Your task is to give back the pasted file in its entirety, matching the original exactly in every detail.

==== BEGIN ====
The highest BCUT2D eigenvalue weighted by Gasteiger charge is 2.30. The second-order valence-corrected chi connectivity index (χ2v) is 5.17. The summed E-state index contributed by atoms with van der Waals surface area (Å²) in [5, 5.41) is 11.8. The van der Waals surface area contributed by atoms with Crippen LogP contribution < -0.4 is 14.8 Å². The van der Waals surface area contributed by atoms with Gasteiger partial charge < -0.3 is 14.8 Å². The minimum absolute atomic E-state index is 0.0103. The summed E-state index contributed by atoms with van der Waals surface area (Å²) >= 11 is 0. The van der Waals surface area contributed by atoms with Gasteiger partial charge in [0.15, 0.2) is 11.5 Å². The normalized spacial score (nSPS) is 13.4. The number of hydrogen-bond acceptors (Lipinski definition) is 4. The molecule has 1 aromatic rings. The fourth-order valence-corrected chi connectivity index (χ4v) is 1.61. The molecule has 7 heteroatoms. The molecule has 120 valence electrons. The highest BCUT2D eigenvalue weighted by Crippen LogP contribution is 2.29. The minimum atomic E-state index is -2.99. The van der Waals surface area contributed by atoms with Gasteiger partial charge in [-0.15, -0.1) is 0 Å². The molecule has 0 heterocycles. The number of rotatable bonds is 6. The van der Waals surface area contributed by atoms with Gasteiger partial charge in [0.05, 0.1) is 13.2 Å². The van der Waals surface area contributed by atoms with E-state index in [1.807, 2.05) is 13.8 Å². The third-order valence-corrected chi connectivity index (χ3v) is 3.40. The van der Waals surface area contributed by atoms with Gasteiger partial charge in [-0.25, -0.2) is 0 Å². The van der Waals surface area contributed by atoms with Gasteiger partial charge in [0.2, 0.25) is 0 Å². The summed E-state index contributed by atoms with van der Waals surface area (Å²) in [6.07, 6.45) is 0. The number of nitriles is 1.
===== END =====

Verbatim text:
The highest BCUT2D eigenvalue weighted by Gasteiger charge is 2.30. The second-order valence-corrected chi connectivity index (χ2v) is 5.17. The summed E-state index contributed by atoms with van der Waals surface area (Å²) in [5, 5.41) is 11.8. The van der Waals surface area contributed by atoms with Crippen LogP contribution < -0.4 is 14.8 Å². The van der Waals surface area contributed by atoms with Gasteiger partial charge < -0.3 is 14.8 Å². The minimum absolute atomic E-state index is 0.0103. The summed E-state index contributed by atoms with van der Waals surface area (Å²) >= 11 is 0. The van der Waals surface area contributed by atoms with Gasteiger partial charge in [0.15, 0.2) is 11.5 Å². The normalized spacial score (nSPS) is 13.4. The number of hydrogen-bond acceptors (Lipinski definition) is 4. The molecule has 1 aromatic rings. The fourth-order valence-corrected chi connectivity index (χ4v) is 1.61. The molecule has 7 heteroatoms. The molecule has 120 valence electrons. The highest BCUT2D eigenvalue weighted by Crippen LogP contribution is 2.29. The minimum atomic E-state index is -2.99. The van der Waals surface area contributed by atoms with Gasteiger partial charge in [-0.15, -0.1) is 0 Å². The molecule has 0 heterocycles. The number of rotatable bonds is 6. The van der Waals surface area contributed by atoms with Gasteiger partial charge in [0.05, 0.1) is 13.2 Å². The van der Waals surface area contributed by atoms with E-state index in [1.807, 2.05) is 13.8 Å². The third-order valence-corrected chi connectivity index (χ3v) is 3.40. The van der Waals surface area contributed by atoms with Gasteiger partial charge in [-0.25, -0.2) is 0 Å². The van der Waals surface area contributed by atoms with Gasteiger partial charge in [0.2, 0.25) is 0 Å². The summed E-state index contributed by atoms with van der Waals surface area (Å²) in [6.07, 6.45) is 0. The number of nitriles is 1.